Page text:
3 ADVICE FOR CYCLISTS Avoid riding along the inside of a large vehicle, especially near a junction, even if there is a large gap between the vehicle and the kerb. When turning left, a lorry will often pull out to the right first. This creates a wide gap on the left side between the vehicle and the kerb, which many cyclists think is safe to ride into. But in fact this is a very dangerous place to be As the lorry begins to turn, it will swing back to the left very close to the kerb. The gap between the kerb and the lorry will disappear in an instant. If a lorry in front of you is waiting in a queue of stationary traffic (particularly at the approach to any junction), do not undertake it. Hang back behind the vehicle and let it move off first. If you have to stop or give way at a junction where there are no motor vehicles waiting, it may be best to wait at a point about 1 metre away from the kerb, to ensure that other vehicles arriving after you (especially lorries) pull up behind you, rather than alongside you (where they may forget that you are there and fail to see you when they pull off). However, if you do not feel confident about doing this, and prefer to wait at the junction in a position next to the kerb, you should take particular care if a lorry then pulls up alongside you. If this happens, let it move off first, so you have time to see if it is going to turn. Watch out for any guard-railing on the pavement beside you, and make sure that you cannot get trapped if the lorry does in fact start to turn left across you. Remember, the driver may not have seen you. Driving a large vehicle on busy and crowded roads is difficult, and even with all the vehicle s mirrors, the driver may not spot a cyclist who is on the nearside of their vehicle. Do not assume the vehicle is going straight ahead just because it is not signalling left.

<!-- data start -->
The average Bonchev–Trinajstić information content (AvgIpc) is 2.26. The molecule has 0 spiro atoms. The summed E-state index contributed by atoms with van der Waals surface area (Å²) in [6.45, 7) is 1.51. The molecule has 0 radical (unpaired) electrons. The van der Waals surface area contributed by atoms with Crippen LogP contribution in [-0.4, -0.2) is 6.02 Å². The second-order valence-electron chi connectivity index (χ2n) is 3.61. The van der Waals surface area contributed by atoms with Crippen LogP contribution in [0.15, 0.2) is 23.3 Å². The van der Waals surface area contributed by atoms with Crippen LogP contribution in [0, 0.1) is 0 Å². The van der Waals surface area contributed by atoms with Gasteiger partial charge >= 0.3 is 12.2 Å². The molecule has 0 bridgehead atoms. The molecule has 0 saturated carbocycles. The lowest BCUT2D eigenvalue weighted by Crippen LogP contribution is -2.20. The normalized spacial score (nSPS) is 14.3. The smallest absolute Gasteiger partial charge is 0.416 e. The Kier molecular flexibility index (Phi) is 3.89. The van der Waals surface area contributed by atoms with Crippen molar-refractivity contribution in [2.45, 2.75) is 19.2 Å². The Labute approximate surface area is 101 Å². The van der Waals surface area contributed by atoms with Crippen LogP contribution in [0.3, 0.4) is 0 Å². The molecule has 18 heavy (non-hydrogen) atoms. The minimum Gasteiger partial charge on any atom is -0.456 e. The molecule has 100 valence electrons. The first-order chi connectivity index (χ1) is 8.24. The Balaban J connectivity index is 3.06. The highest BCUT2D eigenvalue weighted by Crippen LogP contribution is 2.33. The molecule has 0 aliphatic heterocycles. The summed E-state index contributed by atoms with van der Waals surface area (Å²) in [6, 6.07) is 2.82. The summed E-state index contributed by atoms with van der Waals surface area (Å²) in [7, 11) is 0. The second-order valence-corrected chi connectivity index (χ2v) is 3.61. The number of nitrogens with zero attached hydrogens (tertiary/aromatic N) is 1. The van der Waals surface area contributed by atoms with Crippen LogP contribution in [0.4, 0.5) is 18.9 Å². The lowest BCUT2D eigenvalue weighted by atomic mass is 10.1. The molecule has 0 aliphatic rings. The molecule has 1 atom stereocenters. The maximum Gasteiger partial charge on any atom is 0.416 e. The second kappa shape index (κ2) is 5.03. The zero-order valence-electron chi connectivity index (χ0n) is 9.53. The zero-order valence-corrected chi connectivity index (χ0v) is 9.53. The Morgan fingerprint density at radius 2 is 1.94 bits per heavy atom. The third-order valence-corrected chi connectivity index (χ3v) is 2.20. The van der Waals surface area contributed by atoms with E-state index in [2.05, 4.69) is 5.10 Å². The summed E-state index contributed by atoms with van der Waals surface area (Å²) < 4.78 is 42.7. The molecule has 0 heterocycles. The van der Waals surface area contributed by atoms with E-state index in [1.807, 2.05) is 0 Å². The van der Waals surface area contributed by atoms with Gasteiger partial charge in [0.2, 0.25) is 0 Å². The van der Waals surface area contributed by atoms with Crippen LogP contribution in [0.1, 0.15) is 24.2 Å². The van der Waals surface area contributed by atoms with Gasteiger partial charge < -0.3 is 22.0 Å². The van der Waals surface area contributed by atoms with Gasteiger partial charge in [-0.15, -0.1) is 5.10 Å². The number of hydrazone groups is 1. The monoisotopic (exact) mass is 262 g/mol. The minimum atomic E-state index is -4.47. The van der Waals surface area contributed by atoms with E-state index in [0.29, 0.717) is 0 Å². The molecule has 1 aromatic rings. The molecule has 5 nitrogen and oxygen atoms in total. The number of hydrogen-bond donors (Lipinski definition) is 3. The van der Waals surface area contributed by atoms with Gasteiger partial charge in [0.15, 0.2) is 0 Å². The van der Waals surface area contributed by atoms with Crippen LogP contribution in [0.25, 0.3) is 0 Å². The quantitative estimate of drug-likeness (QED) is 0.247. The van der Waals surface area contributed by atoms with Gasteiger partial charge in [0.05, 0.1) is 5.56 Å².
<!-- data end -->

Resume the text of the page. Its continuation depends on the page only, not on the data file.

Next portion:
4 ADVANCED STOP LINES Many junctions have Advanced Stop Lines for cyclists. These are very useful as they let you stop ahead of other vehicles so drivers can more easily see you. However, even at junctions with an Advanced Stop Line, it may be better to hang back if there is a lorry, especially if you are in any doubt about whether the driver has seen you
5 USEFUL ADDRESSES RoSPA Road Safety Departments Edgbaston Park, 353 Bristol Road Birmingham B5 7ST Livingstone House 43 Discovery Terrace Heriot-Watt University Research Park Edinburgh EH14 4AP 7 Cleeve House Lambourne Crescent Cardiff CF4 5GB Nella House Dargan Crescent Belfast BT3 9JP CTC, the national cyclists organisation Cotterell House 69 Meadrow Godalming Surrey GU7 3HS Roadpeace P O Box 2579 London NW10 3PW BikeforAll Local Authority Road Safety Officers Association London Accident Prevention Council PO Box 132 Dartford Kent DA1 4JE Transport for London London Road Safety Unit Windsor House Victoria Street London SW1H 0TL London Cycling Campaign 2 Newhams Row Off Bermondsey St London SE1 3UZ Sustrans PO Box 21 Bristol BS99 4HA Transport 2000 The Impact Centre Hoxton Street London NW1 6NG Department for Transport Road Safety Strategy Division Great Minster House 76 Marsham Street London SW1P 4DR The Road Safety Department of your local council